Pirate Rogues were exceptional athletes. Acrobatics were a norm as Pirates flew across the air on ropes and sails to board a treasure ship. They landed on the deck, sword at hand, ready to fight to the death. Like Blackbeard, many were very hard to kill. Sleight of hand and surprise was their trademark. They were masters of intimidation and persuasion.
Women Pirate Rogues
There were women rogue pirates also. Anne Bonny and Mary Read, both women pirates, were fierce fighters who became Caribbean legends. Both were pirates on the ship of Calico Jack (Jack Rackham). Mary Read ended up dying in prison and Anne Bonny disappeared from the records.
Zheng Yi Sao, born in 1775 in modest circumstances in China, worked as a sex worker before marrying a pirate. Remarkably, she agreed to marry him only if he shared half his fleet. On his death, she assumed control of the remaining fleet, emerging as a formidable pirate leader in the South China Sea, commanding an estimated force of 80,000 men. She was the most successful pirate ever! She had a bigger fleet, she had more people under her command, she had more money. Despite this, we don’t even know her real name, and she was never accorded the notoriety that men like Blackbeard assumed.
Disney also celebrates women pirates with Tia Dalma, a fictional character in their Pirates of the Caribbean series, first appearing in Pirates of the Caribbean: Dead Man’s Chest. She possesses expertise in voodoo and hoodoo, and her past involves a passionate love affair with the pirate Davy Jones, which ended in betrayal and led her to curse him and his abandonment of his responsibilities. In the third installment, it is unveiled that Tia Dalma is, in fact, the earthly form of Calypso, the sea goddess.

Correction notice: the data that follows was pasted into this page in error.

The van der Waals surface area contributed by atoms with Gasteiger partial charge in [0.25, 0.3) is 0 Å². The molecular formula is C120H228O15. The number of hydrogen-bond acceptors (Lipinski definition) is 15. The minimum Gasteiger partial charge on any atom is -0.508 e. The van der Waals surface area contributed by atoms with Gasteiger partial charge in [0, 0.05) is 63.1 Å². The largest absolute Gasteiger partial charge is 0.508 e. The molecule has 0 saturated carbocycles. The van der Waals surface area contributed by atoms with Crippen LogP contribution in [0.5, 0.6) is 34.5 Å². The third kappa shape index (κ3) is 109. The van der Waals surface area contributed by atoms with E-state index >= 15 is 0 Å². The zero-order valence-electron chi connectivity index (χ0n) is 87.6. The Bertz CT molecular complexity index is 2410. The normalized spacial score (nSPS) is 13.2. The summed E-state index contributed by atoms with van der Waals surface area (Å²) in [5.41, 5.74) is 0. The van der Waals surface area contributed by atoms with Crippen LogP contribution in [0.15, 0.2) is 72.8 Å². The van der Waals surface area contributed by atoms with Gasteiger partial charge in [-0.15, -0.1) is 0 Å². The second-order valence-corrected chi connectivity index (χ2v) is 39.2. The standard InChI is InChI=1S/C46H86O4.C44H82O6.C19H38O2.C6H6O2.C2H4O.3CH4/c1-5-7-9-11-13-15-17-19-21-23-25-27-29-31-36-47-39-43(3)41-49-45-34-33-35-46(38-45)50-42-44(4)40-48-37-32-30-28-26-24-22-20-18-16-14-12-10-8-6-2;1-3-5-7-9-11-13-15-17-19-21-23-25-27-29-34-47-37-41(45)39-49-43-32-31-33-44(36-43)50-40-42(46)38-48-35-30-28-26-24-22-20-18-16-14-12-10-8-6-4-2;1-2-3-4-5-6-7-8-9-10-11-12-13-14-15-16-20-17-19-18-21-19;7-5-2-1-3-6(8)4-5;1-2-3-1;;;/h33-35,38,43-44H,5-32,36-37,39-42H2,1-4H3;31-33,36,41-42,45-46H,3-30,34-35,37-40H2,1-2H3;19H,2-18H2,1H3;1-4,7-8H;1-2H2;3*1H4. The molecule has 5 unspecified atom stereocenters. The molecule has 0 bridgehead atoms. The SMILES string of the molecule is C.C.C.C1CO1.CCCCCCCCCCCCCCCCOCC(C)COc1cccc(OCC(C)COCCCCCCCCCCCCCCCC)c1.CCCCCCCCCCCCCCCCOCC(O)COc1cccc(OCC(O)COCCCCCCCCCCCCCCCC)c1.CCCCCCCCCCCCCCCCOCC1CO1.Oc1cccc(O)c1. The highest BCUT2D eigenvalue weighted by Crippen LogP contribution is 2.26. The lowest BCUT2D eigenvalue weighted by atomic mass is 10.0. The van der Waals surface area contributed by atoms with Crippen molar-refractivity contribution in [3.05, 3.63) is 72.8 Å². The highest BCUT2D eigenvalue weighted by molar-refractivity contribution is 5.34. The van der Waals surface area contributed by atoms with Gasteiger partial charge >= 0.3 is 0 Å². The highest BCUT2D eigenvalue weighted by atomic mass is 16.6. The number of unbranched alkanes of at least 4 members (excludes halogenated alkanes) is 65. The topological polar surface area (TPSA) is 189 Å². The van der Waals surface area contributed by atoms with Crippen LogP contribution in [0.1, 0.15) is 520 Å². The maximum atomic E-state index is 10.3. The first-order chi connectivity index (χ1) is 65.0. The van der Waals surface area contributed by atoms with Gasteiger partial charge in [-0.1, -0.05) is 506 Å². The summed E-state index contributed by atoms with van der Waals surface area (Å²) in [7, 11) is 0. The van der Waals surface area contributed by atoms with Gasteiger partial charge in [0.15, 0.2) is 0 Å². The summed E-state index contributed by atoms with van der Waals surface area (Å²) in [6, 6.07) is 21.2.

African-Caribbean Rogues & Pirates
Amongst the enslaved African people of the Caribbean, there were many rogues. They were rebels who rose up against oppression and the inhuman trade of slavery. In 1816 Bussa, a Barbadian-African slave, led a revolt against the plutocracy. He was not the first. Before him, Tackyled a Jamaican rebellion(1760).
The Haitian Revolution of 1789, changed the face of slavery in that country forever. Toussaint L’ouverture, a formerly enslaved person, led the most successful slave revolt. He led his people to victory over the colonial planters class and defeated the invading French. He was a canny politician playing off the competing politics of the day. He established Haiti as a free country built on humanistic ideals of the Enlightenment philosophy that abolished slavery.